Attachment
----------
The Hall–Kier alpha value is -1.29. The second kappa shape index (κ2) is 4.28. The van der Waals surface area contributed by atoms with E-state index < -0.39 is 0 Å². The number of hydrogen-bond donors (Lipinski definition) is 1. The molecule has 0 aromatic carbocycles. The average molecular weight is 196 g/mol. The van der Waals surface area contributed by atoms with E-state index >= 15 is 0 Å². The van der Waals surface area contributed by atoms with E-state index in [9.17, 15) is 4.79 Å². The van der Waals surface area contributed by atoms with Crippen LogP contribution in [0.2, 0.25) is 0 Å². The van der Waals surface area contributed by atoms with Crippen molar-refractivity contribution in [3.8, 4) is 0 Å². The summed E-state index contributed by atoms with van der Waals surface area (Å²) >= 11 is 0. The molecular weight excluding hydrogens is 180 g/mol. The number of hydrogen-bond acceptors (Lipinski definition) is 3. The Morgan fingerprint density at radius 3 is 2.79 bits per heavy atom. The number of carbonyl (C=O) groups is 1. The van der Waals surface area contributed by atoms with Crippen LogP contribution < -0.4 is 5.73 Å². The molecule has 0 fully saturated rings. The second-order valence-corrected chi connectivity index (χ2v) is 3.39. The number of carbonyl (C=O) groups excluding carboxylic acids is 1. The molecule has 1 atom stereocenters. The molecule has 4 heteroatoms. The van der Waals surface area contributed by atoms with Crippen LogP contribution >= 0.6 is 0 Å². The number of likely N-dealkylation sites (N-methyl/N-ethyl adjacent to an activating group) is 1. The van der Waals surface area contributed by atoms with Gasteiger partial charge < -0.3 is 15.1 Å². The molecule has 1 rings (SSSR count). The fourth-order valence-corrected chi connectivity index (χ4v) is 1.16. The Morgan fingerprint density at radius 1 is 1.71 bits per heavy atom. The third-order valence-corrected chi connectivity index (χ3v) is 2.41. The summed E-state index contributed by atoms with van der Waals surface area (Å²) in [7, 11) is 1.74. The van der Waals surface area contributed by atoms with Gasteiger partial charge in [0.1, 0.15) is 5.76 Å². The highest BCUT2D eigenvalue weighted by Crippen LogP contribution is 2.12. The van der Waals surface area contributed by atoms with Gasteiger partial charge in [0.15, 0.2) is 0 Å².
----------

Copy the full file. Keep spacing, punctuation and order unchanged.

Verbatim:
The Hall–Kier alpha value is -1.29. The second kappa shape index (κ2) is 4.28. The van der Waals surface area contributed by atoms with E-state index < -0.39 is 0 Å². The number of hydrogen-bond donors (Lipinski definition) is 1. The molecule has 0 aromatic carbocycles. The average molecular weight is 196 g/mol. The van der Waals surface area contributed by atoms with E-state index >= 15 is 0 Å². The van der Waals surface area contributed by atoms with E-state index in [9.17, 15) is 4.79 Å². The van der Waals surface area contributed by atoms with Crippen LogP contribution in [0.2, 0.25) is 0 Å². The van der Waals surface area contributed by atoms with Crippen molar-refractivity contribution in [3.8, 4) is 0 Å². The summed E-state index contributed by atoms with van der Waals surface area (Å²) >= 11 is 0. The molecular weight excluding hydrogens is 180 g/mol. The number of hydrogen-bond acceptors (Lipinski definition) is 3. The Morgan fingerprint density at radius 3 is 2.79 bits per heavy atom. The number of carbonyl (C=O) groups is 1. The van der Waals surface area contributed by atoms with Crippen LogP contribution < -0.4 is 5.73 Å². The molecule has 0 fully saturated rings. The second-order valence-corrected chi connectivity index (χ2v) is 3.39. The number of carbonyl (C=O) groups excluding carboxylic acids is 1. The molecule has 1 atom stereocenters. The molecule has 4 heteroatoms. The van der Waals surface area contributed by atoms with Crippen LogP contribution >= 0.6 is 0 Å². The number of likely N-dealkylation sites (N-methyl/N-ethyl adjacent to an activating group) is 1. The van der Waals surface area contributed by atoms with Gasteiger partial charge < -0.3 is 15.1 Å². The molecule has 1 rings (SSSR count). The fourth-order valence-corrected chi connectivity index (χ4v) is 1.16. The Morgan fingerprint density at radius 1 is 1.71 bits per heavy atom. The third-order valence-corrected chi connectivity index (χ3v) is 2.41. The summed E-state index contributed by atoms with van der Waals surface area (Å²) in [7, 11) is 1.74. The van der Waals surface area contributed by atoms with Gasteiger partial charge in [0.1, 0.15) is 5.76 Å². The highest BCUT2D eigenvalue weighted by Crippen LogP contribution is 2.12. The van der Waals surface area contributed by atoms with Gasteiger partial charge in [0.15, 0.2) is 0 Å².